Growing Magic Mushrooms From Scratch

Growing magic mushrooms from scratch will produce more magic mushrooms than a mushroom grow kit, but it requires a lot more work. Many of the supplies are household items, but you will still need to make about a $200 investment in the project.

There may be a lot of work involved, but growing magic mushrooms from scratch is a relatively easy process. Easy, but not simple. You must follow the detailed instructions to the letter. For a safe and successful operation, ensure your instructions come from a reliable source.

Better Safe Than Sorry

If you live in a city where magic mushrooms have been decriminalized, you can grow them with impunity. However, this becomes much riskier if you live in a city that has only passed a resolution to support decriminalization. Even though it’s likely that the police and prosecutors support the resolution or will abide by it, be safe and check to make sure.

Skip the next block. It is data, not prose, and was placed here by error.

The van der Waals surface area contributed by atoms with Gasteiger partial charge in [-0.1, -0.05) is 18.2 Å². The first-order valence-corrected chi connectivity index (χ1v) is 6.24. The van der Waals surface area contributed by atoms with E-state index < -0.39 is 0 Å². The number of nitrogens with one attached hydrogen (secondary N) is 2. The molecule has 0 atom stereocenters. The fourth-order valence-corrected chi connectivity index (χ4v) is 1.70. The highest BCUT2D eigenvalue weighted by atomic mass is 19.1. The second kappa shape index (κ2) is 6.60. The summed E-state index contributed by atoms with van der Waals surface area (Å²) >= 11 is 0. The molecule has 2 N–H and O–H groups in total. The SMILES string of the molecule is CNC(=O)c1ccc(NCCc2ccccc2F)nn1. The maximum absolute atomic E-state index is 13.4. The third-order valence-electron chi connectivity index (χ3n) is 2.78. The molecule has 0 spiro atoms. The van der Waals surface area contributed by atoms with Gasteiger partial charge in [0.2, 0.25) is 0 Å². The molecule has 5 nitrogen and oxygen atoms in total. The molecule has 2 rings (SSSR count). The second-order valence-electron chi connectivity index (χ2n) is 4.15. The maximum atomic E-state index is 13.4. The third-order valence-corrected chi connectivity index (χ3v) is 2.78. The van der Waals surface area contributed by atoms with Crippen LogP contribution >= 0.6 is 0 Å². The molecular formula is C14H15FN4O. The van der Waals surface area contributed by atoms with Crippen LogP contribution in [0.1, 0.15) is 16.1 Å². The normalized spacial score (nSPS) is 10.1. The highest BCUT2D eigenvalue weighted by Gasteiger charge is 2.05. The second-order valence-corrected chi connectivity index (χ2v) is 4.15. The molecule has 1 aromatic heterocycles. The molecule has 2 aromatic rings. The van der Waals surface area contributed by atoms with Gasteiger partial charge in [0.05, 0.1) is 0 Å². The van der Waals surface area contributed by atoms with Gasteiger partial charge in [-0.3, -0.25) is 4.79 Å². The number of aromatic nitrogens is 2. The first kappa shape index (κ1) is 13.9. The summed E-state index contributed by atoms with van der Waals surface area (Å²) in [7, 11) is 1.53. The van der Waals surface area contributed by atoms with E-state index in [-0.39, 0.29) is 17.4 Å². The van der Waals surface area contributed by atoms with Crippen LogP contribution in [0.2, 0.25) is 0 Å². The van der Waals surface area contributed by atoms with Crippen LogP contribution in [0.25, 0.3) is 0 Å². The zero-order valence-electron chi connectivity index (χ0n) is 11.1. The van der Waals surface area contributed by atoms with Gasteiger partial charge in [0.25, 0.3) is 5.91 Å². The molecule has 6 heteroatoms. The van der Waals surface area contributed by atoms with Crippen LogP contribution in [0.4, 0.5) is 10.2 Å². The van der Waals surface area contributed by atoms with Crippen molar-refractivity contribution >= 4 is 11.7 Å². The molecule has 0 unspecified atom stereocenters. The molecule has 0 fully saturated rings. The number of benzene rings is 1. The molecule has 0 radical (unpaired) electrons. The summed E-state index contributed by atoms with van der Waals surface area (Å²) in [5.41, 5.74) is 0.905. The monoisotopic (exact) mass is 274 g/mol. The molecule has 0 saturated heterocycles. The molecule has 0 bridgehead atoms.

The Future of Psychedelics in Massachusetts

Northampton has joined forces with Bay Staters for Natural Medicine, Somerville, and Cambridge to show support for two Massachusetts state bills relative to the decriminalization of entheogenic plants and fungi.

One of them, HD 3829, introduced by Rep. Mike Connolly (D), calls for a task force to ‘compile and review research regarding the physiological and psychological effects of entheogenic plants and fungi. It would also collect information and testimonies on the experiences of other cities that have decriminalized possession to understand their “harm-reduction strategies.”